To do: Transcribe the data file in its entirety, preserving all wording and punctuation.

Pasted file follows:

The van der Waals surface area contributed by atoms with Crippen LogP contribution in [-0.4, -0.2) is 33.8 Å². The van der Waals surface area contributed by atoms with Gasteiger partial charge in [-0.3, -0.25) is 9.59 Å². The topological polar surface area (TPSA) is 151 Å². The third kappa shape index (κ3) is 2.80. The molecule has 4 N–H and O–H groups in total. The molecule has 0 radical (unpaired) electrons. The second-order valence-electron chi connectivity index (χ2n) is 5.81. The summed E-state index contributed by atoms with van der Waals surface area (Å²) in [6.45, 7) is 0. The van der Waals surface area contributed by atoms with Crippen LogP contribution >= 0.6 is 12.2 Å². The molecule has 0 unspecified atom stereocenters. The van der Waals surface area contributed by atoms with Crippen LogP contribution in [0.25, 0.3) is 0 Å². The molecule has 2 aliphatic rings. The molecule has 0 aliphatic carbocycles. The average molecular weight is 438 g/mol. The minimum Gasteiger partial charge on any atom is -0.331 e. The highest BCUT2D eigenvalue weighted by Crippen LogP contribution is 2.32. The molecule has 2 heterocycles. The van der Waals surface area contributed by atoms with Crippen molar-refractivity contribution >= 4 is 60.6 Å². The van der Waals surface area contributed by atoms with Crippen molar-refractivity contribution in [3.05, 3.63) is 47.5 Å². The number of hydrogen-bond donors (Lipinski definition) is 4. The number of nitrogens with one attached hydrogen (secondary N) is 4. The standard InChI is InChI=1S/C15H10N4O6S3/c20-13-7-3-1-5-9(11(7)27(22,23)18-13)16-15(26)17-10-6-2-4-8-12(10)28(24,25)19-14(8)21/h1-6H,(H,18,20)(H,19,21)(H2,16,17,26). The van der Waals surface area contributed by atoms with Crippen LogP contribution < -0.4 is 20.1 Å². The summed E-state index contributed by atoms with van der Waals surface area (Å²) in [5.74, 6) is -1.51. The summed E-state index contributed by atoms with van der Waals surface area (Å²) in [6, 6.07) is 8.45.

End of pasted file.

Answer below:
The van der Waals surface area contributed by atoms with Crippen LogP contribution in [-0.4, -0.2) is 33.8 Å². The van der Waals surface area contributed by atoms with Gasteiger partial charge in [-0.3, -0.25) is 9.59 Å². The topological polar surface area (TPSA) is 151 Å². The third kappa shape index (κ3) is 2.80. The molecule has 4 N–H and O–H groups in total. The molecule has 0 radical (unpaired) electrons. The second-order valence-electron chi connectivity index (χ2n) is 5.81. The summed E-state index contributed by atoms with van der Waals surface area (Å²) in [6.45, 7) is 0. The van der Waals surface area contributed by atoms with Crippen LogP contribution >= 0.6 is 12.2 Å². The molecule has 0 unspecified atom stereocenters. The van der Waals surface area contributed by atoms with Crippen LogP contribution in [0.25, 0.3) is 0 Å². The molecule has 2 aliphatic rings. The molecule has 0 aliphatic carbocycles. The average molecular weight is 438 g/mol. The minimum Gasteiger partial charge on any atom is -0.331 e. The highest BCUT2D eigenvalue weighted by Crippen LogP contribution is 2.32. The molecule has 2 heterocycles. The van der Waals surface area contributed by atoms with Crippen molar-refractivity contribution >= 4 is 60.6 Å². The van der Waals surface area contributed by atoms with Crippen molar-refractivity contribution in [3.05, 3.63) is 47.5 Å². The number of hydrogen-bond donors (Lipinski definition) is 4. The number of nitrogens with one attached hydrogen (secondary N) is 4. The standard InChI is InChI=1S/C15H10N4O6S3/c20-13-7-3-1-5-9(11(7)27(22,23)18-13)16-15(26)17-10-6-2-4-8-12(10)28(24,25)19-14(8)21/h1-6H,(H,18,20)(H,19,21)(H2,16,17,26). The van der Waals surface area contributed by atoms with Crippen LogP contribution < -0.4 is 20.1 Å². The summed E-state index contributed by atoms with van der Waals surface area (Å²) in [5.74, 6) is -1.51. The summed E-state index contributed by atoms with van der Waals surface area (Å²) in [6, 6.07) is 8.45.